We Must Start Talking About Mental Health in Sports


Isabelle Larabee

Pictured: CRLS Varsity Girls soccer team.

Isabelle Larabee, Contributing Writer

During the 2020 Tokyo Olympics this past summer, one of the most notable stories was Simone Biles, arguably the greatest gymnast of all time, withdrawing herself from the women’s all-around competition due to battles with her mental health. Earlier in June, star tennis player Naomi Osaka pulled herself out of the French Open, citing her recent struggles with depression. The two athletes faced major backlash for their withdrawals, a response that revealed the dire need for increased mental health awareness in sports at any level.

Though mental health has become a more frequently discussed topic among younger generations in recent years, it’s less common for conversations to be raised about the mental health struggles athletes face. Mental health is stigmatized in sports to the point where it is seen as a weakness. Just as an athlete might conceal an injury, one might hide their mental health issues. 

According to the LA Times, the percentage of young elite athletes experiencing depression and anxiety jumped from 20% to 45% during the pandemic. This increase is likely due to the lack of resources available to athletes for their mental well-being throughout the pandemic, and the challenges of living in isolation. Reflecting on these statistics calls into question the immense amount of pressure and competition involved in athletics and how it might truly affect young athletes.

It’s important that we recognize and support the courageous athletes vocalizing their struggles with mental health.”

Studies showing how common mental illness is among athletes are generally done on those who compete at an international level, but high school athletes and those even younger also experience similar pressure and mental health issues. With school, extracurricular activities, and expectations from families and society, there is an immense amount of stress in the lives of student-athletes. COVID-19 has affected students’ mental health even more, with online learning causing developmental setbacks to confidence levels and social skills. Usually, sports are a tool to relieve that stress, providing a motivating and self-assuring experience. But as more athletes start to speak out, there is a common pattern revealing that those activities, without the necessary balance of resources, support, and flexibility in times of struggle, can become another aspect of our lives that increase anxiety.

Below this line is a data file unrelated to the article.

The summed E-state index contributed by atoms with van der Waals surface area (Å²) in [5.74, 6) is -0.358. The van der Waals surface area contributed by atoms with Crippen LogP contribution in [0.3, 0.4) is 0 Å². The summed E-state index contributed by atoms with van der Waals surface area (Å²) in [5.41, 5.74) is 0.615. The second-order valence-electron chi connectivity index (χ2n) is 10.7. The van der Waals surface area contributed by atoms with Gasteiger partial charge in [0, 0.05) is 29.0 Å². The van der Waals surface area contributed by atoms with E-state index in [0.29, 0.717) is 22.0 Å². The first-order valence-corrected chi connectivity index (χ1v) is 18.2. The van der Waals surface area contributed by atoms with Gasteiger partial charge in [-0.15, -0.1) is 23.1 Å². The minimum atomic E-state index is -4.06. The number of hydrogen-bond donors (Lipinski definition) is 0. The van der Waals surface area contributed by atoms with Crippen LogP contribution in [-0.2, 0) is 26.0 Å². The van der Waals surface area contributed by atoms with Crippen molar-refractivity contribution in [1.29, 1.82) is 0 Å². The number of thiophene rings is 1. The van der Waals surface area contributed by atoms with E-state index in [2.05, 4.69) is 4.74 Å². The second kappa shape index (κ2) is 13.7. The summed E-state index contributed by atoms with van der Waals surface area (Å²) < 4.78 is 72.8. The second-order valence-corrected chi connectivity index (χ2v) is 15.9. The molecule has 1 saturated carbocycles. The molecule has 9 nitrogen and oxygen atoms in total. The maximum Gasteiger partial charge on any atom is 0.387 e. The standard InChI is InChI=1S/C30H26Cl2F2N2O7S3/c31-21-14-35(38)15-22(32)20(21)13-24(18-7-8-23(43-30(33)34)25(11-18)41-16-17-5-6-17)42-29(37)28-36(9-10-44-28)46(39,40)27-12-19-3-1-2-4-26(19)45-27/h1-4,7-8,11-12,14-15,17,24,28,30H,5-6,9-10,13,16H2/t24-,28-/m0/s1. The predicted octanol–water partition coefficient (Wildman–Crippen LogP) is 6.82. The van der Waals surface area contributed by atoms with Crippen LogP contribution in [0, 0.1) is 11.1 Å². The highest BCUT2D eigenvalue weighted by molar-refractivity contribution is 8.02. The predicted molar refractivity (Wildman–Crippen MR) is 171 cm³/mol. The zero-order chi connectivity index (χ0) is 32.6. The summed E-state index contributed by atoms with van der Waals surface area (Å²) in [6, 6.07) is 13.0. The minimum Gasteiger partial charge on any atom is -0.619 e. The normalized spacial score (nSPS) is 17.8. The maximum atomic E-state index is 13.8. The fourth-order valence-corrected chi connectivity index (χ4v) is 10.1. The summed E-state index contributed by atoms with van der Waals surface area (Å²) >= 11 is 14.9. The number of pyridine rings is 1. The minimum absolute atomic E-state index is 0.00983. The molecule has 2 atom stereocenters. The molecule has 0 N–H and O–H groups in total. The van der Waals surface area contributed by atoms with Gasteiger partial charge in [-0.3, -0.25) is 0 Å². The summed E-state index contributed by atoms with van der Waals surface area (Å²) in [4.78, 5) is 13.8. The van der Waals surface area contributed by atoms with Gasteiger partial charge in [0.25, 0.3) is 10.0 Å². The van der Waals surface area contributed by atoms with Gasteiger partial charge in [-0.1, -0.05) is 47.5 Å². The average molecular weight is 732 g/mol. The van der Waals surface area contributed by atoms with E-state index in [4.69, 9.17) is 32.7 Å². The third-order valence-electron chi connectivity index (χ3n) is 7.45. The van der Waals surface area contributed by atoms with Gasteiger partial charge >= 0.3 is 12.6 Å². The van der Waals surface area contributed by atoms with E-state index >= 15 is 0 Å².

It’s important that we recognize and support the courageous athletes vocalizing their struggles with mental health. Parents, coaches, teachers, and even teammates need to help create an environment where young people feel safe to talk about their mental health and where they know they’ll be listened to. This starts with becoming more open to learning about mental illness in sports, as well as widespread education on how to be more involved in advocating for oneself and one’s peers. As more mainstream elite athletes speak up about their stories, it’s also vital that we continue to break down the societal belief that dealing with mental health is an exaggeration or a weakness. By supporting elite athletes and their mental battles, we’re also leading the way for student-athletes. As we start to have these crucial conversations, more young athletes will feel less alone. Sports are supposed to be fun, healthy competition; let’s not risk ruining that by neglecting athletes’ struggles.